What if we’re wrong about type 2 diabetes? – Diet Doctor Insights

Type 2 diabetes. Traditionally it's categorized
as a chronic and progressive disease that's managed over a patient's lifetime through various treatments including
prescription drugs like insulin. Once you contract type 2 diabetes,
it's a disease that stays with you for life. But what if we don't think traditionally? What if we wanted to eliminate
this disease from a patient's life? What if we wanted
to reverse the disease? According to the US national Center
for Health Statistics a chronic disease generally
cannot be prevented by vaccines or cured by medication
nor do they just disappear on their own. To treat these chronic diseases
doctors refer to federal guidelines created by association
like the USDA and NHS, which outline protocols
for outpatient care and prescriptions.

But how effective are these guidelines? All these diseases in modern society
that we treat today we refer to them as chronic diseases ultimately caused
by these federal guidelines and unfortunately these guidelines
are causing the diseases that we were trying to prevent
in the first place. While some physicians like Dr. Gerber
would like to think outside the box by viewing diabetes
as a simply reversible disorder, major US media outlets reinforce
the views of federal guidelines.

Diabetes is a growing epidemic. And the condition is
incredibly widespread. Diabetes can certainly shorten your life if we don't manage it well. Well, a big problem with how we see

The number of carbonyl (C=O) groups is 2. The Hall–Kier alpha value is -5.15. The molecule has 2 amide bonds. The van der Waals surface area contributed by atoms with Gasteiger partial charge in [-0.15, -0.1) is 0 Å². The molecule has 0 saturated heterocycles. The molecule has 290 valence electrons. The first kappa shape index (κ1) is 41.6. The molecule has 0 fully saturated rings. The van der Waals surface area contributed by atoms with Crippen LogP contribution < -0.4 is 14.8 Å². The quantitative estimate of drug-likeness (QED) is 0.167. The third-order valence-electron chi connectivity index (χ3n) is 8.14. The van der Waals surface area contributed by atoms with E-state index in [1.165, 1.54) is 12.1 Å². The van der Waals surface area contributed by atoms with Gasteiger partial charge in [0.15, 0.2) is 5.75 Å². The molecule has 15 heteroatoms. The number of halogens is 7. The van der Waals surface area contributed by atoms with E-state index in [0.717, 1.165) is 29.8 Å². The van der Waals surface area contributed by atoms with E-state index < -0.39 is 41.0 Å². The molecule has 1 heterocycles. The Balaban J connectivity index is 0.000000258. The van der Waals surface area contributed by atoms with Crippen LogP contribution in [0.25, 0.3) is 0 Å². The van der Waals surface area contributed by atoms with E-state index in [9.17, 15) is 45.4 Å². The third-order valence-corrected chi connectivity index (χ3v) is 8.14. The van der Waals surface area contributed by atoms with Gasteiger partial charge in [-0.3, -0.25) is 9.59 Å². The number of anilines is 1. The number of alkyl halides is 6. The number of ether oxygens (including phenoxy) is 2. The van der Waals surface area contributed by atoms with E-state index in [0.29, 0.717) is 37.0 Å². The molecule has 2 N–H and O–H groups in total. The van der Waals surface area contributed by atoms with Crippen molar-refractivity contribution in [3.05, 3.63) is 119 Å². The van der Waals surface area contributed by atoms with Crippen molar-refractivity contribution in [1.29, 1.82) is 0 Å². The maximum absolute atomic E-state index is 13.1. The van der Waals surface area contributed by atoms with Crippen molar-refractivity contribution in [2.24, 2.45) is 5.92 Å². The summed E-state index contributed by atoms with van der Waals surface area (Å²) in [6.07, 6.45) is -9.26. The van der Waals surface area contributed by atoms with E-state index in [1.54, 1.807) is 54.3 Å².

that type 2 diabetes both from a media perspective and
from a physician and healthcare perspective is that a number of people still portray type
2 diabetes as a chronic progressive disease. A New York Times article
that came out saying exactly that talking about how we cannot treat this
disease and we have to manage it and unfortunately the medications
are becoming more expensive to manage type 2 diabetes. Federal guidelines aren't working and in the meantime diabetes
is progressing in patients. Do we simply ignore the guidelines then? Diabetes is a chronic disease and it's going to continue to get worse
if you follow the guidelines, the guidelines sadly put out
by associations that are supposed to be advocates
for people with diabetes. So if we want to solve the problem,
we have to take away the cause.

But before we can determine
the best treatment for diabetes we need to zero in on its core cause. How do we treat the disease
instead of just the symptoms? If you're a type 2 diabetic,
it's a dietary disease, it's a disease of essentially
too much sugar. So if you understand it like that, then the answer is to get
that sugar out, get it down. Imagine that your body
is like a sugar bowl. Over the years consuming
foods high in sugar, like sweets, soft drinks,
carbohydrates and more, contribute to that
bowl of sugar filling up. When you consume too much sugar
in your diet for a consistent period, that bowl becomes completely full. There isn't any more room
for additional sugar, so when you continue eating it,
it spills out into the bloodstream. So when diabetics remove at least
a lot of the carbohydrates from their diet, their blood sugar goes down
and then they are not diabetic any longer.

One of the most popular ways
to treat patients once their metaphorical
sugar bowls spill over is for doctors to prescribe insulin. Unfortunately the body begins
to develop a tolerance to the drug. The drugs don't actually do
anything for the disease. And this is also not controversial because the thing is that type 2 diabetes is
a disease of too much insulin resistance. So the treatments that we give